In the same way, terrorists who commit violent attacks against the United States are subject to the consequence of the law, whether or not they reside in the nation at the time of the threat. The US Military is charged with the duty of protecting the safety of our nation from terrorist attacks, and they must act quickly in many cases.

Under the post-9/11 Authorization for Use of Military Force passed by Congress, the US has the right to defend itself against terrorist attacks, both domestic and abroad. This law states that “the President is authorized to use all necessary and appropriate force… in order to prevent any future acts of international terrorism against the United States.”

The law does not specifically reference drones, because they were not utilized by the military at the time, but the US Government uses this public law to support its use of drone strikes because drones fall into the scope of “necessary and appropriate force.” Whether or not everyone agrees with this statement, it is the current policy and justification for the use of drones in the United States, and it should be upheld in order to protect our national security.

A common argument against drone use is that it kills more civilians than terrorist groups, which is false. The risk for civilian death plays an important role in the drone strike operation, but the truth is that most casualties occur within non-civilian grounds. According to the Bureau of Investigative Journalism, the most confirmed drone strikes occur in Pakistan, with an estimated 2,497-3,999 total deaths. Out of these, only 423-965 were civilians. That’s between 17-24% of the total deaths. For some, this number may seem too high, and it is clearly not the intent of the US military to kill civilians as a byproduct of anti-terrorist attacks.

However, President Obama made it clear that he plans to reduce drone strikes as much as possible in his speech at the National Defense University. He stated that future drone use will be reduced as much as possible as he does not want the United States to continue perpetrating an unnecessary war. In short, the US does not target civilians in its drone program, and they make up only a minority of those killed by drone strikes. This number will continue to dwindle as drone killings are reduced under Obama’s legislature.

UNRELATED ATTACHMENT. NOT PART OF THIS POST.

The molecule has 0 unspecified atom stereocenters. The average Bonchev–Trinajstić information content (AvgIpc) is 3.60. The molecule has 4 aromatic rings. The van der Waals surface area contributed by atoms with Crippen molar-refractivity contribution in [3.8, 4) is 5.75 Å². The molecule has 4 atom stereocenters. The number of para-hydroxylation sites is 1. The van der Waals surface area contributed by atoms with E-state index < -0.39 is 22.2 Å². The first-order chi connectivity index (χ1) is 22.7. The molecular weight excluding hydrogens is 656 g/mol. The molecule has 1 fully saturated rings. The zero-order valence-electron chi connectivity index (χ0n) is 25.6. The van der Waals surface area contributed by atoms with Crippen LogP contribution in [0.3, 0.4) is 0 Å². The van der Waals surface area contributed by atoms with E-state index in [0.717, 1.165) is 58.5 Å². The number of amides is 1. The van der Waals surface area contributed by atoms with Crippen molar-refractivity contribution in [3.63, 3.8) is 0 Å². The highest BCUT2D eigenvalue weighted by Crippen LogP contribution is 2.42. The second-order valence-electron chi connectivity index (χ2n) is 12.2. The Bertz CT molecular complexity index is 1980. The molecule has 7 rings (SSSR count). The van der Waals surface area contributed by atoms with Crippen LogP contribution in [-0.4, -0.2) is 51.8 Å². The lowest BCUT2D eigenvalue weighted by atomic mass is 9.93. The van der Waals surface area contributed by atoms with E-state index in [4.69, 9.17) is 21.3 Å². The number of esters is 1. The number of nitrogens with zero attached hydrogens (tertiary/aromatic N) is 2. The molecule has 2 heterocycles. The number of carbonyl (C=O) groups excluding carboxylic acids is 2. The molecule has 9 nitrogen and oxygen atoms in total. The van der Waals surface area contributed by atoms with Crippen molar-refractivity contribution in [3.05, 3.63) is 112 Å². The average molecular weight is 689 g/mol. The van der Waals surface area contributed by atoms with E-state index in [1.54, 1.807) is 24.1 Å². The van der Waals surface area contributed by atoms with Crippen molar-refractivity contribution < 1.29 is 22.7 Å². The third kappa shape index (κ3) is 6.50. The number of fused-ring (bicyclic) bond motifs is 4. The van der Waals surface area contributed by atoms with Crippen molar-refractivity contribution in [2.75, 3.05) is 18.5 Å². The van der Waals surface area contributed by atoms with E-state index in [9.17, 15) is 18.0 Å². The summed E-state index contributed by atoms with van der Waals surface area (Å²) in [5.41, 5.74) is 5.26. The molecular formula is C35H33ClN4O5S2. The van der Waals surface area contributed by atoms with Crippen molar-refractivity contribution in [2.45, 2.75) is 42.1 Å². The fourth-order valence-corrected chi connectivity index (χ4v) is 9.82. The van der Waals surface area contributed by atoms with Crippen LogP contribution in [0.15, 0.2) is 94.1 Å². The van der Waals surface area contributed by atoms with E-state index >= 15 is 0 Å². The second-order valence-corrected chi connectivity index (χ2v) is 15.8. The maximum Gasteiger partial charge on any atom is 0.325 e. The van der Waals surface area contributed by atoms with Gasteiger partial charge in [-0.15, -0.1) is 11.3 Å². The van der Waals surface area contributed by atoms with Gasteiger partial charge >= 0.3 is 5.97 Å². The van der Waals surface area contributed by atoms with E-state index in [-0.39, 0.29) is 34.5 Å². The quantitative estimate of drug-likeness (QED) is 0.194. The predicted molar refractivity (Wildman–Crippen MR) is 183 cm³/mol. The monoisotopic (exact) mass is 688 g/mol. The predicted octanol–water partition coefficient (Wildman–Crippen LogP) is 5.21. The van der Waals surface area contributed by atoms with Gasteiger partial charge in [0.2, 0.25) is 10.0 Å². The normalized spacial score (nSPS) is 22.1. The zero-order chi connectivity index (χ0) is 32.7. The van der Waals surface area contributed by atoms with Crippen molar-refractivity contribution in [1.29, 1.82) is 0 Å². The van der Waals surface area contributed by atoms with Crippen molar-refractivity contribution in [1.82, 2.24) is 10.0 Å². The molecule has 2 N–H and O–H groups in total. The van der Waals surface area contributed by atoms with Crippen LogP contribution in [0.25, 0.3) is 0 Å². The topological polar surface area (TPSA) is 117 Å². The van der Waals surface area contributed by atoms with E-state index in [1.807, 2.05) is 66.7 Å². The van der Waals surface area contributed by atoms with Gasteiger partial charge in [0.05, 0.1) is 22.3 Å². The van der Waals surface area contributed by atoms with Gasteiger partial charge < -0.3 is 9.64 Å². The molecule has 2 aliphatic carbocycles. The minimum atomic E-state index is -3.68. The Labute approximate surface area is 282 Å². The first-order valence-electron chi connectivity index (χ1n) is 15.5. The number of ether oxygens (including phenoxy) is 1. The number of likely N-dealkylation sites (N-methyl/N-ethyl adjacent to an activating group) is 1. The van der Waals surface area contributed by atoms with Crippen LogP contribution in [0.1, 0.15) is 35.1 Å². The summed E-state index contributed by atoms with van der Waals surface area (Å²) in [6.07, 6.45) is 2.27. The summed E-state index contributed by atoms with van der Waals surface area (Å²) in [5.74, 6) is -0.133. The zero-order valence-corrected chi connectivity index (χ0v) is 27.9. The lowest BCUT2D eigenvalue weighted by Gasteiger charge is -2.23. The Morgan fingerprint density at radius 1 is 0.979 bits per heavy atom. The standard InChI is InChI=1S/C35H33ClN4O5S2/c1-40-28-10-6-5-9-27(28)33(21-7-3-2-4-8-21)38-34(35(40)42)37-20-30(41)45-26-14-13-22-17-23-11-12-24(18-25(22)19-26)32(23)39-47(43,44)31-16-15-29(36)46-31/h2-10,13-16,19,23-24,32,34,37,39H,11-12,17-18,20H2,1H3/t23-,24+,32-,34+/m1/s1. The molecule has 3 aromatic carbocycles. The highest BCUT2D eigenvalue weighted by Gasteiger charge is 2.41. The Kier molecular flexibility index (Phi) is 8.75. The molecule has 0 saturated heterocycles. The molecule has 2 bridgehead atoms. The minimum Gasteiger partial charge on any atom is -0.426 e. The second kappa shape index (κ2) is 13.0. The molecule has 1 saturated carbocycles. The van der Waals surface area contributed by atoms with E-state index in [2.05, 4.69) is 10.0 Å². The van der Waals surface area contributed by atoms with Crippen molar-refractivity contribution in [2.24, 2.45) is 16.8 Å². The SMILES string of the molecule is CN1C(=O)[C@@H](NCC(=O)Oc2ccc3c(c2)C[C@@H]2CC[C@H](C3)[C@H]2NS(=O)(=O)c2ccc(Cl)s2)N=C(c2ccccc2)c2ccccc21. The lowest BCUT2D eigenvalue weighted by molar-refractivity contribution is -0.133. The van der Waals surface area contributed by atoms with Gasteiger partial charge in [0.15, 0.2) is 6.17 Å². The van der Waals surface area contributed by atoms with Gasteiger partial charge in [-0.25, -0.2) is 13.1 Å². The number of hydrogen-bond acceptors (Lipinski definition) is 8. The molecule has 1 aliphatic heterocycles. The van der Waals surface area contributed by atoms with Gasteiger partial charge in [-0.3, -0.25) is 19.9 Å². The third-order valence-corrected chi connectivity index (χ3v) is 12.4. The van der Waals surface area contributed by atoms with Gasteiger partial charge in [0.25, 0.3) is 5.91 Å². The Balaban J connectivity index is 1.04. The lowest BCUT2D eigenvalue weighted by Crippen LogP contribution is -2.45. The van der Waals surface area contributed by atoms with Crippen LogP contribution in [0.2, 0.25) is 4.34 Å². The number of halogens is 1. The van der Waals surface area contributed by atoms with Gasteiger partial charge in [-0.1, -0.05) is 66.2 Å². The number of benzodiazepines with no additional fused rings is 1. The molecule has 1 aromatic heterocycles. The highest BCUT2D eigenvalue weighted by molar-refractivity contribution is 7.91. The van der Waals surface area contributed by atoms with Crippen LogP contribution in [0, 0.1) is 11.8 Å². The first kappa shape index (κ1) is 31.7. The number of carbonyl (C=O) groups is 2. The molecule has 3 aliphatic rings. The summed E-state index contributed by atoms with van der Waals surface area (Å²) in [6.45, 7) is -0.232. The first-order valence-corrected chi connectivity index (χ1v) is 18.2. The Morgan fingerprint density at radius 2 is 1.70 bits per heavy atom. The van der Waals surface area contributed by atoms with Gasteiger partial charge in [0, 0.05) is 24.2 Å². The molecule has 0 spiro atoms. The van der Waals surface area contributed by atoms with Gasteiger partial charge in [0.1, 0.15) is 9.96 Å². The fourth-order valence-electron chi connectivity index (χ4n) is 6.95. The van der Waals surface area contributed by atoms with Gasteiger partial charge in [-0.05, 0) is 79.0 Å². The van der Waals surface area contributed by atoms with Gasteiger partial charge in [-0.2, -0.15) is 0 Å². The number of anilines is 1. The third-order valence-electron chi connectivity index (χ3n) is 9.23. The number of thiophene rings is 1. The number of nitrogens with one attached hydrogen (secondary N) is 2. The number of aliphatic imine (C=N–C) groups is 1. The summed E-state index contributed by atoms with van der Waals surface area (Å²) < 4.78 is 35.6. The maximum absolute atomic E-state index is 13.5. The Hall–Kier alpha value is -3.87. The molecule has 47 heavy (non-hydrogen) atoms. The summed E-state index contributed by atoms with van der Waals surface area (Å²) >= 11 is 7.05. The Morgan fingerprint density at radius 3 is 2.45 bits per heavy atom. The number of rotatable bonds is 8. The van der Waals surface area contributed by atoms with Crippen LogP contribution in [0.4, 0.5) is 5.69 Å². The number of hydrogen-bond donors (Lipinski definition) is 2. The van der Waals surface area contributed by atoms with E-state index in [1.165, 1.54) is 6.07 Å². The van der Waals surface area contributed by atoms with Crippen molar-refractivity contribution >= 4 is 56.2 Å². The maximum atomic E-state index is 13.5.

In conclusion, due process is an important right given by the US Constitution. However, there are instances when this individual right is outweighed by the interest of the common good, such as the use of drones to target terrorists who pose imminent threat to the United States. Whether or not these terrorists originate from America, the US must do everything in its power to protect the US from terrorist attacks, including drone strikes when necessary. The US should uphold its current policy regarding drones and continue to use them only as a last resort in defending our nation’s safety and security.

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Controversial Issue on Targeting American Terrorists by American Drones. (2023, May 17). Retrieved from